IsoRay Inc (AMEX:ISR - News), which makes the Cesium-131 internal radiation therapy (brachytherapy) isotope, has crossed the last regulatory hurdle for its GliaSite radiation therapy system, a balloon catheter used in treating brain cancer.
The product has been cleared by the Washington State Department of Health, representing the final step required to commence its commercialization in the U.S. GliaSite was approved by the U.S. Food and Drug Administration (“FDA”) in September 2011.
IsoRay had acquired the exclusive global distribution rights to GliaSite from Hologic Inc (NasdaqGS:HOLX - News) in June 2010. The company, in June 2011, secured the exclusive global licensing rights to Iotrex, a key component in the GliaSite system, from Dr. Reddy’s Laboratories (NYSE:RDY - News).
Brain cancer is among the fastest growing cancers with more than 575 people being diagnosed with this condition in the U.S. each day. Treatment of brain tumors is challenging as they are very difficult to remove completely given the risk of damaging the brain. Typically, surgeons remove most of the tumor followed by treatment of the surrounding areas with radiation therapy. However, brain tumors often recur shortly following the surgery.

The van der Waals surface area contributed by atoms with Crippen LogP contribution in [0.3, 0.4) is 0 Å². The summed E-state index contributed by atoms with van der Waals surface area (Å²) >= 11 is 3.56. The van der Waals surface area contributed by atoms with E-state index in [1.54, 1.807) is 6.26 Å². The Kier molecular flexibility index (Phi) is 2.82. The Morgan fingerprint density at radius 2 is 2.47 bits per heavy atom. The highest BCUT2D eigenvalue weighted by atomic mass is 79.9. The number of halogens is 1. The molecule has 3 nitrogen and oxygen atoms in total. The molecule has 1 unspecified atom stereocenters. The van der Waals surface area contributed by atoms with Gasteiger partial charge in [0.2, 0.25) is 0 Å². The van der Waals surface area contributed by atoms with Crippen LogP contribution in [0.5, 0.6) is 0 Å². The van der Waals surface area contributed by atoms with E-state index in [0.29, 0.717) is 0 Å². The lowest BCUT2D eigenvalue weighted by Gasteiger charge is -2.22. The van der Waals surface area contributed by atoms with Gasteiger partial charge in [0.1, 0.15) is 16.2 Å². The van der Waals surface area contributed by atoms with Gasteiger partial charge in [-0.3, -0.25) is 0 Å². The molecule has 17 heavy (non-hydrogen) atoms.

The GliaSite balloon catheter is used to perform brachytherapy following the removal of the brain tumor. It is inserted into the brain (within the resection cavity of the removed tumor) and is inflated with a pre-specified amount of radioactive solution (such as Iotrex) followed by the delivery of radiation to the surrounding tissues.
GliaSite offers a number of advantages including a more targeted dose delivery of liquid radiation which lowers the impact on brain tissues surrounding the tumor. Moreover, the targeted therapy also reduces the chance of recurrence of the tumor, thereby extending patient survival. IsoRay expects GliaSite to be a major contributor to its top-line over the next 2-3 years.
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